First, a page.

Item description for Margarita, How Beautiful the Sea by Sergio Ramirez & Michael B. Miller...
Len, Nicaragua, 1907. During a tribute he delivers during his triumphal return to his native city, Rubn Daro writes on the fan of a little girl one of his most famous poems, "Margarita, How Beautiful the Sea."
In 1956 in a cafe in Len, a group of literati gather, dedicated, among other things, to the rigorous reconstruction of the legend surrounding Daro-but also to conspire. There will be an attempt against dictator Somoza's life, and that little girl with the fan a half-century before will not be a disinterested party.
In Margarita, How Beautiful the Sea, Sergio Ramrez encompasses, in a complete metaphor of reality and legend, the entire history of his country. The narrative moves along paths fifty years apart, which inevitably converge. The story becomes a fascinating exercise on the power of memory, on the influence of the past, fictitious or not, in the finality of reality.
Sergio Ramrez is a leading Nicaraguan writer and intellectual who served in the Junta of National Reconstruction and as vice president of the country from 1984 until 1990. He is the author of over thirty books, among them nine works of fiction, and he is the recipient of numerous honors, including the L'Ordre du Chevalier des Arts et des Lettres in France.
Michael B. Miller, former professor of Spanish and Latin American literatures, holds a PhD from George Washington University. He has translated numerous works from Spanish, including A Place Called Milagro de la Paz by Manlio Argueta.
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Est. Packaging Dimensions: Length: 1" Width: 5.5" Height: 8.5" Weight: 1.06 lbs.
Release Date Sep 1, 2007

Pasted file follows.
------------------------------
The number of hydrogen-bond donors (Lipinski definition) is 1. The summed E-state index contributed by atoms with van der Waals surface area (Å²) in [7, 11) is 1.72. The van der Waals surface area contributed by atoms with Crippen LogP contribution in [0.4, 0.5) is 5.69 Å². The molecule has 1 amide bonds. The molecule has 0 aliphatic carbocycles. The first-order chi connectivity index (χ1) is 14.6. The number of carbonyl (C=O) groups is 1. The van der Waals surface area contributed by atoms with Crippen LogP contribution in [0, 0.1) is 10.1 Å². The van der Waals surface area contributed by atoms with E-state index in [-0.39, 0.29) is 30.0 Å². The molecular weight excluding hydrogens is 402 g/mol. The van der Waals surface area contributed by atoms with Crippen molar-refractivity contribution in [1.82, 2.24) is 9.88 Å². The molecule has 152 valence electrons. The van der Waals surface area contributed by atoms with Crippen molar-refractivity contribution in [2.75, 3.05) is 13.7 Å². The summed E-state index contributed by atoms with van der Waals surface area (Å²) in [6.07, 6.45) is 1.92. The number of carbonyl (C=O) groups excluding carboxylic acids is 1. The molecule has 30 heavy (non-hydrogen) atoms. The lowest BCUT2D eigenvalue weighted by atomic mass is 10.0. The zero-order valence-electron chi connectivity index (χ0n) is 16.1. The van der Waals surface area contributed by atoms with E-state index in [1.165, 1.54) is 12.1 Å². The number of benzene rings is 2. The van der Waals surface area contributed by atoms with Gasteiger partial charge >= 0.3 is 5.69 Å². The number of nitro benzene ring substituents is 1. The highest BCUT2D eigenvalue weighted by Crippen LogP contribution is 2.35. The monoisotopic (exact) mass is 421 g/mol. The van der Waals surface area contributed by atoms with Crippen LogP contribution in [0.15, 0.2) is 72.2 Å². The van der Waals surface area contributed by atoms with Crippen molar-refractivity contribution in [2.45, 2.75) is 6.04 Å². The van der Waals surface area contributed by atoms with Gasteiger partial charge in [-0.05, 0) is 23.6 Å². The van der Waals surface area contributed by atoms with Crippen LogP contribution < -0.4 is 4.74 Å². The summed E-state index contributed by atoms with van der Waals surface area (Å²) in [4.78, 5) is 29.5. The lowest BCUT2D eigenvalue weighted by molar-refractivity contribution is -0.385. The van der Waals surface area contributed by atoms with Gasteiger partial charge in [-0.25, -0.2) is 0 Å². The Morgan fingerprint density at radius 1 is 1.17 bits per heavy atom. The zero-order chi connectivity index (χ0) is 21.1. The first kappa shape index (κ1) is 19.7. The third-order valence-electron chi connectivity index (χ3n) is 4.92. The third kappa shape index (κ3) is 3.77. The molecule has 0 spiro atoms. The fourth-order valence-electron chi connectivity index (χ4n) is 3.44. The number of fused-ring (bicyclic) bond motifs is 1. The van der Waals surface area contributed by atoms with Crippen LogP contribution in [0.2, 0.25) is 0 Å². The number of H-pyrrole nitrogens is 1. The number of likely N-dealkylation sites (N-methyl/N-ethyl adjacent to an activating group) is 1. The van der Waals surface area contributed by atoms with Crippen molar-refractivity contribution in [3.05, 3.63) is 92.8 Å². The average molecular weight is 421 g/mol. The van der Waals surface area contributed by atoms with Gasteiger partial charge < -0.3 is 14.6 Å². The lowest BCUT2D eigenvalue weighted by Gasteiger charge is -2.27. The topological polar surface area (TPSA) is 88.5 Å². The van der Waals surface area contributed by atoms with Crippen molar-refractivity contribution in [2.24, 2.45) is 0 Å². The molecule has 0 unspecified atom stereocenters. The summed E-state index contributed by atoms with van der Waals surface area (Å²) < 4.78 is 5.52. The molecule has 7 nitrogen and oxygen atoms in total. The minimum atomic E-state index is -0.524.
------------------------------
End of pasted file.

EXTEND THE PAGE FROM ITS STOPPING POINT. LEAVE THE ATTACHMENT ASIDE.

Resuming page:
Publisher Curbstone Press
ISBN 1931896410 ISBN13 9781931896412
Availability 0 units.
More About Sergio Ramirez & Michael B. Miller
Sergio Ramirez was born in Masatepe, Nicaragua in 1942. His first book was published in 1963; the following year he earned a law degree at the University of Nicaragua. After a lengthy voluntary exile in Costa Rica and Germany -during which he continued to write works of fiction and nonfiction - he became active as the leader of the Group of Twelve, consisting of intellectuals, businessman and priests united against the Somoza regime. With the triumph of the Sandinista Revolution in 1979, he became part of the Junta of the Government of National Reconstruction, where he presided over the National Council of Education. He was elected vice-president of Nicaragua in 1984, an office he held until 1990. He continued to serve as the leader of the Sandinista block in the National Assembly until 1995, when he founded the Movement for Sandinista Renovation (MRS) because of his differences with Daniel Ortega. In 1996 he retired from politics. Sergio Ramirez is the author of thirty books, only a handful of which have been translated into English. He has received Spain's Dashiel Hammet Award, France's Laure Bataillon Award, Cuba's Jose Maria Arguedas Latinamerican Award, a Guggenheim Fellowship, and the Alfaguara International Novel Award. A Chevalier des Arts et des Lettres of France, and a doctor honoris causa of Blaise Pascal University (France), he is also recipient of the International Prize for Human Rights awarded by the Bruno Kreisky Foundation, and the Order of Merit of the Federal Government of Germany. He will hold the Robert Kennedy Professorship in Latin American Studies at Harvard University in 2009. His recent book include Catallina y Catalina (2001), Sombras nada mas (2002), Mil y una muertes (2004), and El Reino Animal.
Sergio Ramirez currently resides in Managua. Sergio Ramirez was born in 1942.